See if you can spot the three errors on the prescription shown. Click 'reveal' to check your answers.
- REVEAL / HIDE
Quantity is only written in numbers - it must also be written in words, e.g. 30 (thirty).
Signature of prescriber is electronic - it must be a handwritten signature.
The date of the prescription is missing (can be handwritten or electronic).
- Pharmacists have an absolute legal obligation to ensure that prescriptions for controlled drugs are valid before dispensing.
- Dispensing pharmacists can only make minor corrections to the prescription:
- amend minor typographical or spelling mistakes;
- where the quantity or dosage units are specified in words or digits but not both, add the words or the figures as appropriate.
- Any alterations made to the prescription must be clear, unambiguous and attributable to the person making the correction, e.g. cross out, initial and date, write correction.
Dispensing pharmacists have a legal duty to adhere to these obligations when filling opioid prescriptions due to the legal and regulatory requirements.
04DRIVING WHILE TAKING OPIOIDS
UK law allows patients taking prescribed opioids for pain relief to continue driving as long as they are taking the prescribed dose and are fit to drive.5
Patients should be directed to the Driving and Vehicle Licensing Authority (DVLA)6 for advice about their legal right to hold a driving licence while taking an opioid.5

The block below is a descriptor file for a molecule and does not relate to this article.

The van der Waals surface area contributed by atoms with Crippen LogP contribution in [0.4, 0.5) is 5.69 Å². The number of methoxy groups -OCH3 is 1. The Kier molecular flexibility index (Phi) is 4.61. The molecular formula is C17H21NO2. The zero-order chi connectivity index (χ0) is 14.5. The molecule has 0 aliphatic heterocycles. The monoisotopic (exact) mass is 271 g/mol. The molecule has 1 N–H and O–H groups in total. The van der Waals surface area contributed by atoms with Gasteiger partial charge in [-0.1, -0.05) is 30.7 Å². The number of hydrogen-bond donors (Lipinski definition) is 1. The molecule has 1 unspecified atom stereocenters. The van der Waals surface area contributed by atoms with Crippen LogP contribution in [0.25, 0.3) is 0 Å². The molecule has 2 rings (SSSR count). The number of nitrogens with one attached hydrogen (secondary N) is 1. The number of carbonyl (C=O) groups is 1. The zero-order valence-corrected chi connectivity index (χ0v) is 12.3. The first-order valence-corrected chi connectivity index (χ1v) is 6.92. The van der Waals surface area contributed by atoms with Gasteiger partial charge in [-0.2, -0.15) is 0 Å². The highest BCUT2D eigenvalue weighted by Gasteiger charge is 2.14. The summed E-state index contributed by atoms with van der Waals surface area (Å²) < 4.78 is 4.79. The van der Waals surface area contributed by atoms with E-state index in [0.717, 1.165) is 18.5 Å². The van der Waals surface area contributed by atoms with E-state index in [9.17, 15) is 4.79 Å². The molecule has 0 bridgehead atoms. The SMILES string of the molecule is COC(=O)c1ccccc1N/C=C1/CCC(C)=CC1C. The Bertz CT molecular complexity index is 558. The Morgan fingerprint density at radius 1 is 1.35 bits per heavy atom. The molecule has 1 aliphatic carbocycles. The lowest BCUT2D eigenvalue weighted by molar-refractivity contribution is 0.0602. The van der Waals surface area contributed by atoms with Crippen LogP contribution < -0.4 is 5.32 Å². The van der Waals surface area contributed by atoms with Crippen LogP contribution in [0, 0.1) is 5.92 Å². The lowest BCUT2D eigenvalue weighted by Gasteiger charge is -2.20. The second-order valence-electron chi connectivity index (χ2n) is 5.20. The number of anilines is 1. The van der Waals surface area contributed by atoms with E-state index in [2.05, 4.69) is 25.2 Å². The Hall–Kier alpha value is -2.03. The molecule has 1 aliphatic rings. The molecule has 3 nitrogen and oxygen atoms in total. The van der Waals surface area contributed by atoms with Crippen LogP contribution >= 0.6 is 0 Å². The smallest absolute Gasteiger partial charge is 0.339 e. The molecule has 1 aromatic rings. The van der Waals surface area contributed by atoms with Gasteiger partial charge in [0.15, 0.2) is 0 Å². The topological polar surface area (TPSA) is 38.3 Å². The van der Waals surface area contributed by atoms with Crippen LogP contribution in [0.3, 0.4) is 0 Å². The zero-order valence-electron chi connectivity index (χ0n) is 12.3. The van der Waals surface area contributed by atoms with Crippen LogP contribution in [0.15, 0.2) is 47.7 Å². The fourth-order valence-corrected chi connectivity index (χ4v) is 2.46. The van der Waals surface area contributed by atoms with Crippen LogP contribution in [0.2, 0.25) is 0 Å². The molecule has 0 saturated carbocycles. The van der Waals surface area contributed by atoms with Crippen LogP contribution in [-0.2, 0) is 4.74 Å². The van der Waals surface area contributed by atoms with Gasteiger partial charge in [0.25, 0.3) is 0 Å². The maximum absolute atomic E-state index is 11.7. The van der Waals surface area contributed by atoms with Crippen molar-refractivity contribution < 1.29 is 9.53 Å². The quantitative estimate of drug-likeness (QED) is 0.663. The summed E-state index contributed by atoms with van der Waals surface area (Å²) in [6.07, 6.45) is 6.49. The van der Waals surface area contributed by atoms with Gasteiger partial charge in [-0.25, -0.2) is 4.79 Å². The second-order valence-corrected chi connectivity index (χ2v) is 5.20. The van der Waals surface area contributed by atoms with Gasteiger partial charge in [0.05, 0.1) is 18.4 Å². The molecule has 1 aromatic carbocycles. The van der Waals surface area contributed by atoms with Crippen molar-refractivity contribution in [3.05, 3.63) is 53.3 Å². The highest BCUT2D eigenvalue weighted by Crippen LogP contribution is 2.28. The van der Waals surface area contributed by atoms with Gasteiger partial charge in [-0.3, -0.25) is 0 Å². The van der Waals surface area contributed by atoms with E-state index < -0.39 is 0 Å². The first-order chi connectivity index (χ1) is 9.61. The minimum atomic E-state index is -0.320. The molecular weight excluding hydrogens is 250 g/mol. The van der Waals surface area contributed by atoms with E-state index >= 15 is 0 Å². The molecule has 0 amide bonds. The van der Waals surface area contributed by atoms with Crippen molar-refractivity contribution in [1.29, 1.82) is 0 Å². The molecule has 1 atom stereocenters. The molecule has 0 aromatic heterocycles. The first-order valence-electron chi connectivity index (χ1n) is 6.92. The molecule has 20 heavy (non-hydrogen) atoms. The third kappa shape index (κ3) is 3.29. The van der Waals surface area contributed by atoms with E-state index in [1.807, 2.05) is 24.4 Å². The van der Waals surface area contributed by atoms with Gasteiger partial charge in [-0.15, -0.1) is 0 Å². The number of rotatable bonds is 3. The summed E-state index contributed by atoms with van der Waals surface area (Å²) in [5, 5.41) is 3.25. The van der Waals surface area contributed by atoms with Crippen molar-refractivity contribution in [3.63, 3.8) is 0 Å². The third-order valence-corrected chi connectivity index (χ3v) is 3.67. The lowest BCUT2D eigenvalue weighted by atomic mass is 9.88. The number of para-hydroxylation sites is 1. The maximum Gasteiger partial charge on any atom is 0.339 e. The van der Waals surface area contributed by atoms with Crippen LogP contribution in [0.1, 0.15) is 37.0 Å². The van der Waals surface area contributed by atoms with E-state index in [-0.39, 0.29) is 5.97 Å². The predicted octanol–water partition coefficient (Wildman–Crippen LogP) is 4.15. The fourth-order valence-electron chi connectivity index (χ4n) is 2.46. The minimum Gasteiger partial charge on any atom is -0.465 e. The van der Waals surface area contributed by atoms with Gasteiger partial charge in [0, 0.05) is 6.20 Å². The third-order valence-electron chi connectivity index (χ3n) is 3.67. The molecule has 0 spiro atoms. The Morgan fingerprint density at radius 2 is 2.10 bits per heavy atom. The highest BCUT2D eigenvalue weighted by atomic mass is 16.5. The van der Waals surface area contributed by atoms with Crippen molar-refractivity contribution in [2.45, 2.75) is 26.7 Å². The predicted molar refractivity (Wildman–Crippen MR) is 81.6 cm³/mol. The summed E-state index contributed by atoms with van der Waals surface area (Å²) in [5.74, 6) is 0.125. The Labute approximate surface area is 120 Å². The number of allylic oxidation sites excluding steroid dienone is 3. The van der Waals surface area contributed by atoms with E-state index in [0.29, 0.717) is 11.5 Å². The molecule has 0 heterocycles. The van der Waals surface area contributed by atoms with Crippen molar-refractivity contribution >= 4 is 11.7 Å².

- Patients starting opioid therapy should be advised to inform the DVLA about their treatment.5
- Prescribers should document that this advice has been given.5
Further information is available at http://www.dft.gov.uk/dvla/medical/.
The British Pain Society suggests that patients taking opioids should be advised to avoid driving if they:5
- have just started opioid treatment;
- have recently had their opioid dose adjusted upwards or downwards;
- feel that the opioid effects could impair their driving ability;
- have a physical condition that could impair their driving ability;
- have consumed alcohol (even below the legal driving limit) or other drugs that can produce an additional sedative effect.
Further recommendations on driving and/or operating machinery can be found in the Summary of Product Characteristics (SPC) of individual opioid medications - accessible from http://www.medicines.org.uk/emc/.
Patients starting opioid therapy should be advised that they may need to modify their domestic or working arrangements to accommodate these requirements.5